Glendale, Arizona – It is arguably the best comeback in NFL championship history. The Kansas City Chiefs, led by a fearless Patrick Mahomes, came from behind and beat the Philadelphia Eagles, 38-35, in Super Bowl LVII, at the State Farm Stadium.
It was the Chief’s third Super Bowl win, with Mahomes spearheading two of those wins; beating the San Francisco 49ers, 31-20 in Super Bowl LIV, and losing to the Tampa Bay Buccaneers in Super Bowl LV, 31-9. Mahomes is hailed as one of the best quarterbacks to play the game, with two league MVP awards and two Super Bowl wins in the first six years of his young career.
Mahomes and Eagles quarterback Jalen Hurts made history as the two Black quarterbacks faced each other for the first time in the history of the NFL. The matchup’s expectations were off the charts, and Mahomes and Hurts did not disappoint. Both quarterbacks also made history as the youngest to play in the Super Bowl, with Mahomes at 27 years old and Hurts at 24.
The weather was perfect for the game, a balmy 70 degrees—the crowd – was predominately Eagles, with 67,827 fans in attendance. The opening music was spectacular as Emmy® award winner and Abbott Elementary star Sheryl Lee Ralph opened with the Black National Anthem, Lift Every Voice and Sing. Ralph was magnificent, performing the hymn written as a poem by James Weldon Johnson in the 1900s. Kenny’ Babyface’ Edmonds, 12-times GRAMMY Ò Award winner, performed America, the Beautiful, accompanying himself on a beautiful, red-white-and-blue acoustic guitar. In his understated way, Edmonds brought a pleasing and lovely sound to the nation’s song. Country music star and eight-time GRAMMY Ò Award winner Chris Stapleton sang the National Anthem. His bluesy rendition of the Star-Spangled Banner moved many to tears. An exciting end to pre-game activities included the military flyover, celebrating 50 years of flying in the U.S. Navy with a formation of all-female aviators. And now, the game…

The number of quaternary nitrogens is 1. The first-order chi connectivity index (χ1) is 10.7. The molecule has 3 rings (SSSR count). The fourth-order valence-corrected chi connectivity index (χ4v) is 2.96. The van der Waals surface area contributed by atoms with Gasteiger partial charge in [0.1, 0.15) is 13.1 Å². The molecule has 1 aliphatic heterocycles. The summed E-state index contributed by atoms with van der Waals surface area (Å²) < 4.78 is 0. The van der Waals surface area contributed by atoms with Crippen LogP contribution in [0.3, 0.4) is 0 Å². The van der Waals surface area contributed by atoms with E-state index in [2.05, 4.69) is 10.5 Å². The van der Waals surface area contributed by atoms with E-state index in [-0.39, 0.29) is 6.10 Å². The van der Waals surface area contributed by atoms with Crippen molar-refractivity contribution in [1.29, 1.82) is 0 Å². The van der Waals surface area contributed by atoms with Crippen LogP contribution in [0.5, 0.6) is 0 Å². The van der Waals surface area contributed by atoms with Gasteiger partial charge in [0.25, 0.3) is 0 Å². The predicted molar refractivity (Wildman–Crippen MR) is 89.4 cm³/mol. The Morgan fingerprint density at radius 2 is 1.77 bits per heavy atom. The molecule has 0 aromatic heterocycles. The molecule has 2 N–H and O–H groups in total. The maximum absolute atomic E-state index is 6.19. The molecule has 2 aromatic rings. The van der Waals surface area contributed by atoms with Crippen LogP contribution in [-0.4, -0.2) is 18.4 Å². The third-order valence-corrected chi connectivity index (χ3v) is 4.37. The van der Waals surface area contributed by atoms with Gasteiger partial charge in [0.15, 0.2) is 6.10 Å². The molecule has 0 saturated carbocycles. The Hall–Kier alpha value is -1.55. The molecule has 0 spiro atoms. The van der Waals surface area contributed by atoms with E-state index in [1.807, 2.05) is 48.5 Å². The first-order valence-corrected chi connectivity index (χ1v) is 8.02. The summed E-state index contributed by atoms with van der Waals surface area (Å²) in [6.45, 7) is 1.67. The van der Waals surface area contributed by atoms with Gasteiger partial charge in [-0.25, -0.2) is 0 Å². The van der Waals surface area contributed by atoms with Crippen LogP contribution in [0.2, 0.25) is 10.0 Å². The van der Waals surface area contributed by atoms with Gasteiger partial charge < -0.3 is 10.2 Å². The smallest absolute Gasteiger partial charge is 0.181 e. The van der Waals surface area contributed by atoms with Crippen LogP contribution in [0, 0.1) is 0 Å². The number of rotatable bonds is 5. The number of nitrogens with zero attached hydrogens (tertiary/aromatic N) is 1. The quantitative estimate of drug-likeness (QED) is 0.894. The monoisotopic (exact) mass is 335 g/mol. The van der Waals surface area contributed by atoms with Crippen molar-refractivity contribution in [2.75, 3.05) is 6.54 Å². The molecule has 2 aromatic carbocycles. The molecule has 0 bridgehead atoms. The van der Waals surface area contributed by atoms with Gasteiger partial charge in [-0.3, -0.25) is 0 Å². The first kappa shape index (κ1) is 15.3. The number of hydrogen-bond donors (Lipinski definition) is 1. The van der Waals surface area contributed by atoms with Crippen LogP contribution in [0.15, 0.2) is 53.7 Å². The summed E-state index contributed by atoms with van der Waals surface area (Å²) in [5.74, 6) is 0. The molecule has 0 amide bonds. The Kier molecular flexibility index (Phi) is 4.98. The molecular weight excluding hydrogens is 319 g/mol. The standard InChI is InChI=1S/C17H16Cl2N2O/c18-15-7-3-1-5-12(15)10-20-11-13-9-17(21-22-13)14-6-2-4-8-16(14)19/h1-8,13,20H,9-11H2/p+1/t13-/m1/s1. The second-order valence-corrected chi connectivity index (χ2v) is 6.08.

The comeback win by Mahomes and the Chiefs can only be described as epic! In the opening drive, the Eagles marched 75 yards down the field for its first touchdown. It was all Eagles for most of the first half. The Chiefs answered with an 18-yard pass to Travis Kelce, the score tied 7-7. Hurts would find A.J. Brown on a magnificent 45-yard touchdown pass; the Eagles led 14-7. The momentum shifted back to the Chiefs when Hurts fumbled the ball at his own 44-yard line with 9:48 to play in the first half. Chiefs linebacker Nick Bolton returned the fumble for 36 yards and found the endzone, tying the game 14-14. Speaking about the fumble, Hurts, in his post-game interview, said:
“I try to protect it,” Hurts said after the game. “But it hurt us.”
After his fumble, hurts returned with a vengeance and ran for a 28-yard touchdown. The Eagles then stopped the Chiefs on third-and-long, setting them up for a field goal and a 10-point lead at the end of the first half. The Chiefs ran only 20 plays, and Mahomes completed-eight passes in the first half.
In a terrifying moment for Chiefs fans, Mahomes rolled his ankle in the closing minutes of the first half, noticeably limping to the sideline. At the half, Philadelphia led 24-14, and it seemed that the Eagles were flying high on their way to a Super Bowl win.